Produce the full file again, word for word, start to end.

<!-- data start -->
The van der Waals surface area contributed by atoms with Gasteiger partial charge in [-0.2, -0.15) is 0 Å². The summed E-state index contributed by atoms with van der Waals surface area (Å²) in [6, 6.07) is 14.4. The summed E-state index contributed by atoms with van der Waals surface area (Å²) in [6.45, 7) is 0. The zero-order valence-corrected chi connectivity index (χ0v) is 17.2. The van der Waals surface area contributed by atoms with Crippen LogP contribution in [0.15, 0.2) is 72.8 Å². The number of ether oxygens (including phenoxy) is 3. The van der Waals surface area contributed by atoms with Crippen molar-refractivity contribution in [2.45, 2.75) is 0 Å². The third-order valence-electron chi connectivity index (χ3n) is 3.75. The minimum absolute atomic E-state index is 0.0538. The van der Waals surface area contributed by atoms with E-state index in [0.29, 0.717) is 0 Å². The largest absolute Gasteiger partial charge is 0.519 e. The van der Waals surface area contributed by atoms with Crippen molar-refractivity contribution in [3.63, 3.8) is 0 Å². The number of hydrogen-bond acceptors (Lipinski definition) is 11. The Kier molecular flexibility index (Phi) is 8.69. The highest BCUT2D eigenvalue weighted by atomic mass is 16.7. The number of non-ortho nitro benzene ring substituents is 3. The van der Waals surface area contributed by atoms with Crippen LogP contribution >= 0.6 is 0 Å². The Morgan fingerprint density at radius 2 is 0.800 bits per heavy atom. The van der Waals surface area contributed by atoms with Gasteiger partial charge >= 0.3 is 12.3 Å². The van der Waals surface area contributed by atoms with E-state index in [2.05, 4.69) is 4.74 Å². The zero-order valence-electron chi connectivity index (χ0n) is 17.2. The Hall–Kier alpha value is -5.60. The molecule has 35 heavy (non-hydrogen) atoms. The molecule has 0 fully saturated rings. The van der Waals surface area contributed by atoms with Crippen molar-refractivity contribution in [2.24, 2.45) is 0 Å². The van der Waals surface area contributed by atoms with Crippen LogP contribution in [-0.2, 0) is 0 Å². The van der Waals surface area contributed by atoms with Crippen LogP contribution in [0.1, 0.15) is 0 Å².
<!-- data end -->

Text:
The van der Waals surface area contributed by atoms with Gasteiger partial charge in [-0.2, -0.15) is 0 Å². The summed E-state index contributed by atoms with van der Waals surface area (Å²) in [6, 6.07) is 14.4. The summed E-state index contributed by atoms with van der Waals surface area (Å²) in [6.45, 7) is 0. The zero-order valence-corrected chi connectivity index (χ0v) is 17.2. The van der Waals surface area contributed by atoms with Crippen LogP contribution in [0.15, 0.2) is 72.8 Å². The number of ether oxygens (including phenoxy) is 3. The van der Waals surface area contributed by atoms with Crippen molar-refractivity contribution in [2.45, 2.75) is 0 Å². The third-order valence-electron chi connectivity index (χ3n) is 3.75. The minimum absolute atomic E-state index is 0.0538. The van der Waals surface area contributed by atoms with E-state index in [0.29, 0.717) is 0 Å². The largest absolute Gasteiger partial charge is 0.519 e. The van der Waals surface area contributed by atoms with Crippen molar-refractivity contribution in [3.63, 3.8) is 0 Å². The number of hydrogen-bond acceptors (Lipinski definition) is 11. The Kier molecular flexibility index (Phi) is 8.69. The highest BCUT2D eigenvalue weighted by atomic mass is 16.7. The number of non-ortho nitro benzene ring substituents is 3. The van der Waals surface area contributed by atoms with Crippen LogP contribution >= 0.6 is 0 Å². The Morgan fingerprint density at radius 2 is 0.800 bits per heavy atom. The van der Waals surface area contributed by atoms with Gasteiger partial charge >= 0.3 is 12.3 Å². The van der Waals surface area contributed by atoms with E-state index in [2.05, 4.69) is 4.74 Å². The zero-order valence-electron chi connectivity index (χ0n) is 17.2. The Hall–Kier alpha value is -5.60. The molecule has 35 heavy (non-hydrogen) atoms. The molecule has 0 fully saturated rings. The van der Waals surface area contributed by atoms with Crippen molar-refractivity contribution in [2.24, 2.45) is 0 Å². The van der Waals surface area contributed by atoms with Crippen LogP contribution in [-0.2, 0) is 0 Å². The van der Waals surface area contributed by atoms with Crippen LogP contribution in [0.1, 0.15) is 0 Å².